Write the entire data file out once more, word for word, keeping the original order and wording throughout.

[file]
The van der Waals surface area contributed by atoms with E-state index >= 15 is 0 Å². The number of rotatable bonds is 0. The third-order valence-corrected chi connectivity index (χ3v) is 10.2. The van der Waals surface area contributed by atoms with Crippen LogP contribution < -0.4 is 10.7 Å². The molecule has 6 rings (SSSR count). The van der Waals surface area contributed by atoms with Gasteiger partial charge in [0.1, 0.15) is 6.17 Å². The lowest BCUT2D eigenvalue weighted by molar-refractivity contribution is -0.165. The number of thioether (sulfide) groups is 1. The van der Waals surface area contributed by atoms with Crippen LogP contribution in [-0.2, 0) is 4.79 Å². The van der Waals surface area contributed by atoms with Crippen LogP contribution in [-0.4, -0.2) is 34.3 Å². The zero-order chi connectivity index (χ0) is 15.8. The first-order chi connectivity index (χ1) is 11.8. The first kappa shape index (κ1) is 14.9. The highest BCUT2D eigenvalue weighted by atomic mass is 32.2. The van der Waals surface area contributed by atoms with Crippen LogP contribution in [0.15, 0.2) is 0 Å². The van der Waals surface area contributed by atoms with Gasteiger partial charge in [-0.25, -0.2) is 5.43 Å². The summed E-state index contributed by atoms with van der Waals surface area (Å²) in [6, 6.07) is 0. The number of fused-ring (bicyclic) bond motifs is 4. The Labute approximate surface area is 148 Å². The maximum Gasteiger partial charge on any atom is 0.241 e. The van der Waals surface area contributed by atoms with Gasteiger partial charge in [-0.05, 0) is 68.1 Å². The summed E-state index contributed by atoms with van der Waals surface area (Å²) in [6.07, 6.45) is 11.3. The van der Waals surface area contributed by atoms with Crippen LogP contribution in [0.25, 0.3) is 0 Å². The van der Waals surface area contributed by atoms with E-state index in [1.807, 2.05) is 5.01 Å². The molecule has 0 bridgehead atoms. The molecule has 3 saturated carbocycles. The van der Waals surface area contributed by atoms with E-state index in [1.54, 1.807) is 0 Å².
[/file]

The van der Waals surface area contributed by atoms with E-state index >= 15 is 0 Å². The number of rotatable bonds is 0. The third-order valence-corrected chi connectivity index (χ3v) is 10.2. The van der Waals surface area contributed by atoms with Crippen LogP contribution < -0.4 is 10.7 Å². The molecule has 6 rings (SSSR count). The van der Waals surface area contributed by atoms with Gasteiger partial charge in [0.1, 0.15) is 6.17 Å². The lowest BCUT2D eigenvalue weighted by molar-refractivity contribution is -0.165. The number of thioether (sulfide) groups is 1. The van der Waals surface area contributed by atoms with Crippen LogP contribution in [-0.2, 0) is 4.79 Å². The van der Waals surface area contributed by atoms with Crippen LogP contribution in [-0.4, -0.2) is 34.3 Å². The zero-order chi connectivity index (χ0) is 15.8. The first-order chi connectivity index (χ1) is 11.8. The first kappa shape index (κ1) is 14.9. The highest BCUT2D eigenvalue weighted by atomic mass is 32.2. The van der Waals surface area contributed by atoms with Crippen LogP contribution in [0.15, 0.2) is 0 Å². The van der Waals surface area contributed by atoms with Gasteiger partial charge in [-0.25, -0.2) is 5.43 Å². The summed E-state index contributed by atoms with van der Waals surface area (Å²) in [6, 6.07) is 0. The number of fused-ring (bicyclic) bond motifs is 4. The Labute approximate surface area is 148 Å². The maximum Gasteiger partial charge on any atom is 0.241 e. The van der Waals surface area contributed by atoms with Gasteiger partial charge in [-0.05, 0) is 68.1 Å². The summed E-state index contributed by atoms with van der Waals surface area (Å²) in [6.07, 6.45) is 11.3. The van der Waals surface area contributed by atoms with Crippen LogP contribution in [0.25, 0.3) is 0 Å². The van der Waals surface area contributed by atoms with E-state index in [1.807, 2.05) is 5.01 Å². The molecule has 0 bridgehead atoms. The molecule has 3 saturated carbocycles. The van der Waals surface area contributed by atoms with E-state index in [1.54, 1.807) is 0 Å².